A pilot of No. 175 Squadron RAF scrambles to his waiting Hawker Typhoon Mark IB at B5 Airstrip Le Fresne-Camilly, Calvados, France following a call from the Group Control Centre ordering an air strike. 24th July 1944. (© IWM CL 570)
British Forces - Take-off in a hurry
A pilot of No. 175 Squadron, RAF scrambles to his waiting Hawker Typhoon Mark IB at B5 airfield in Le Fresne-Camilly, France, following a call from the Group Control Centre, ordering an air strike.
Hawker Typhoon / RAF Library / Forums
Text by Greg Goebal. (thanks) The Hawker Typhoon was the result of Air Ministry specification F.18/37, which reached final form in early 1938 and specified a heavily armed interceptor to destroy heavy long-range escort fighters. The specification ...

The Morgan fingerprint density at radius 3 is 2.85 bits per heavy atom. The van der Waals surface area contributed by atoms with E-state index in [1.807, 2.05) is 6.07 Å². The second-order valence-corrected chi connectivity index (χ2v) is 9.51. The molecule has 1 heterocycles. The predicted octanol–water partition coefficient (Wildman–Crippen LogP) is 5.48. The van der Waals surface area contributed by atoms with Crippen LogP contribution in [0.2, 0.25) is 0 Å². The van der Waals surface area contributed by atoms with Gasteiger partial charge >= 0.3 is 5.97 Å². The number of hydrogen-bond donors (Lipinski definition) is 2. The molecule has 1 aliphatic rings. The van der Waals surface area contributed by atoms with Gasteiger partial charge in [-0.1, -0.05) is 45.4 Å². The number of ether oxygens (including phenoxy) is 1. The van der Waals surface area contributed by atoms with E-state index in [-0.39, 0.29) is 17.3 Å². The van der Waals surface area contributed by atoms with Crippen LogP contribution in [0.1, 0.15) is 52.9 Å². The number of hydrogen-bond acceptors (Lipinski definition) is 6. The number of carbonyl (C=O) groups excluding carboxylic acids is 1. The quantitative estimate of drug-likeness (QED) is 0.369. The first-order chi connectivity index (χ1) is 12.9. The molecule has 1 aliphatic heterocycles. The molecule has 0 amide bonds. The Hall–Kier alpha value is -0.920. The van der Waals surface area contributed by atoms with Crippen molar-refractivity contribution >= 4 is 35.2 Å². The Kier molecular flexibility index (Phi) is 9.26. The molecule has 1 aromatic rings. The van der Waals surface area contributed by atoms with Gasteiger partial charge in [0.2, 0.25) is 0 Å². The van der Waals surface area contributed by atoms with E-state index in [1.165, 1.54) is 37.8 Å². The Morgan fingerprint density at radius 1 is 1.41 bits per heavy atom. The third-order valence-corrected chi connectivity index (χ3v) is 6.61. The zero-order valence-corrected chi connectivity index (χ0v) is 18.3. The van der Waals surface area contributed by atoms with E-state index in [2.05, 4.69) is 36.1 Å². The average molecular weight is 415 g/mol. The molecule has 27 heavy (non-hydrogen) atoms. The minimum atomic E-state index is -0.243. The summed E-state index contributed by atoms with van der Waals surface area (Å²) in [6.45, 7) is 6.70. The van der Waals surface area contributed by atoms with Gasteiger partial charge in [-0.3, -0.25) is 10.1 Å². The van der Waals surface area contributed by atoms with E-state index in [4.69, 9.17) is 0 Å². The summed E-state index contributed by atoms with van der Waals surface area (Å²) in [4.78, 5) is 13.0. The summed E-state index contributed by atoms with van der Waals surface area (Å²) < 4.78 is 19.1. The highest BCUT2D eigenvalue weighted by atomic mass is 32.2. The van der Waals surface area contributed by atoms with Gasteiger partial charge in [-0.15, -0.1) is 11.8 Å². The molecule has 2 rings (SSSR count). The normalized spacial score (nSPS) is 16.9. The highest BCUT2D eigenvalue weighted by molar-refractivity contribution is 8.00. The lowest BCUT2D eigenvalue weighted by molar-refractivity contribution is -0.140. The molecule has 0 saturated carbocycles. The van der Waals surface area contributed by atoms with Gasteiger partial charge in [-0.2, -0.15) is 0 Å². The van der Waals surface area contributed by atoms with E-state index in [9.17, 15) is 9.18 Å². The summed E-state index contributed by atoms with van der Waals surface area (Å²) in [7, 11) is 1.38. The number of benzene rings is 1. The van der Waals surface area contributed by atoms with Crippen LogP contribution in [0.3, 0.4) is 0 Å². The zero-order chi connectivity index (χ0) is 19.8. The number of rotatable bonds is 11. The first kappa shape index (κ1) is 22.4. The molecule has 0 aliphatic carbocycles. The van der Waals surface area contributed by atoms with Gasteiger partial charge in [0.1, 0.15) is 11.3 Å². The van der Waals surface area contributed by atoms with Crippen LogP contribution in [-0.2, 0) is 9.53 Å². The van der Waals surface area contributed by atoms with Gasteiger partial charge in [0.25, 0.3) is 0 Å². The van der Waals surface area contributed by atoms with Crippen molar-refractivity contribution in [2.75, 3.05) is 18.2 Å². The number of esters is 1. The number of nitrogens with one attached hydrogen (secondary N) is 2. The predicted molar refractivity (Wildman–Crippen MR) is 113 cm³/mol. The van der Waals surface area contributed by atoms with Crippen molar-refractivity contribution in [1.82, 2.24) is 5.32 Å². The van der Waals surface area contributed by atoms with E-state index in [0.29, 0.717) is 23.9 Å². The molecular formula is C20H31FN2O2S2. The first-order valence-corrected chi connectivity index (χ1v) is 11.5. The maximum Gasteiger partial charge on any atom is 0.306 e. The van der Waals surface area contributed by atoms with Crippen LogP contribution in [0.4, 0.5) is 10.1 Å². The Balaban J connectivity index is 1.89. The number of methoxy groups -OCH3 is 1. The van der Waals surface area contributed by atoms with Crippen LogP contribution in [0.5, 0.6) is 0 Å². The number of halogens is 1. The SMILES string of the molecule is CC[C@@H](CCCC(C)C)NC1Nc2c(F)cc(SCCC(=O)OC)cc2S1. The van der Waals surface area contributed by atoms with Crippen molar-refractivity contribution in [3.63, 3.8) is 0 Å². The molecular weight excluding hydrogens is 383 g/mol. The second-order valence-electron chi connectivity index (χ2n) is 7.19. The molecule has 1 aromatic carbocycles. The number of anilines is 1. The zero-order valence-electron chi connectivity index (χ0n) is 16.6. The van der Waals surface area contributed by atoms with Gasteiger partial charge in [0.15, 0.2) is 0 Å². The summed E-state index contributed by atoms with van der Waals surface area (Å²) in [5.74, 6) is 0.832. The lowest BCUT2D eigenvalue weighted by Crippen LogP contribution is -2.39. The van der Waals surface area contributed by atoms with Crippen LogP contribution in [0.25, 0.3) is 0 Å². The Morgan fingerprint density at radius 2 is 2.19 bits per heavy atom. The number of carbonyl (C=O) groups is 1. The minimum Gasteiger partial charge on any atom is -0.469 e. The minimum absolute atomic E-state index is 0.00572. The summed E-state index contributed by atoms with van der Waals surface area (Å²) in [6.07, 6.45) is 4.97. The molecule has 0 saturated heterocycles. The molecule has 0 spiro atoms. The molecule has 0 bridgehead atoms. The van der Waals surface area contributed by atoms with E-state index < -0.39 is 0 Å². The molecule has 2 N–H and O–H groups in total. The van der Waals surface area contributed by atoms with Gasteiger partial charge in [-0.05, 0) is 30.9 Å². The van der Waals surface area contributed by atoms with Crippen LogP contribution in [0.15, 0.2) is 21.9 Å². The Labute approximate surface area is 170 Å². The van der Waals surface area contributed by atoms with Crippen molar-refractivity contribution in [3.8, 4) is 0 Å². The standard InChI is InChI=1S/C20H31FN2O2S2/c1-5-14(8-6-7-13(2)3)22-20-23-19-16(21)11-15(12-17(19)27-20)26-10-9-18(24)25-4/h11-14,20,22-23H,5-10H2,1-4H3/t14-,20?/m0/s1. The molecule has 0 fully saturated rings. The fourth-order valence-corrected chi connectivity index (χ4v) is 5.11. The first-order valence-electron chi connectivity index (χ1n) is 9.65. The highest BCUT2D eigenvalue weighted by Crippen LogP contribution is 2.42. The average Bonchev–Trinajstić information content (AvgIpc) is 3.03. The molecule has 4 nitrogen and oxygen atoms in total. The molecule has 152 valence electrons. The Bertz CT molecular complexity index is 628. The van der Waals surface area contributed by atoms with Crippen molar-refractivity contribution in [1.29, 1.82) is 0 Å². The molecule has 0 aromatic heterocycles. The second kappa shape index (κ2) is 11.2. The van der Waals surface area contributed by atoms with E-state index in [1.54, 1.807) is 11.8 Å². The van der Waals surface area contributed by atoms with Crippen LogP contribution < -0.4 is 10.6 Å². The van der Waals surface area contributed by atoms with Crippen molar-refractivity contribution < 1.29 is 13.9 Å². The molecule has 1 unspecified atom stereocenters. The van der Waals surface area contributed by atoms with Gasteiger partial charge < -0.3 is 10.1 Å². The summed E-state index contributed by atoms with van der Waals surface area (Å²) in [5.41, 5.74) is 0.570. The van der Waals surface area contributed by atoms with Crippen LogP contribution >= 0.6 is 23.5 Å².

‘Friendly Fire’ disaster for Royal Navy off Le Havre – World War II Today
AUG 27 1944 ‘Friendly Fire’ disaster for Royal Navy off Le Havre With its rocket rails empty, a No 175 Squadron Typhoon taxies between the trees at Le Fresne-Camilly (B-5) after returning from a close-support sortie, 1 August 1944. By this date communications with the ground forces had been improved, and standing patrols of Typhoons (‘cab ranks’) could be called down when needed by forward controllers meanning mobile ‘visual control posts’ in the front line.
#175 Squadron formed on 3 March 1942 at Warmwell, it took over the Hurricane IIBs left behind by the departing #402 Sq. Operations began the following month with an attack on an enemy airfield. The squadron continued with its armed reconnaissance operations against rail and armoured target for the remainder of the war and remained in Germany until disbanding at Schleswig-Holstein on 29 September 1945.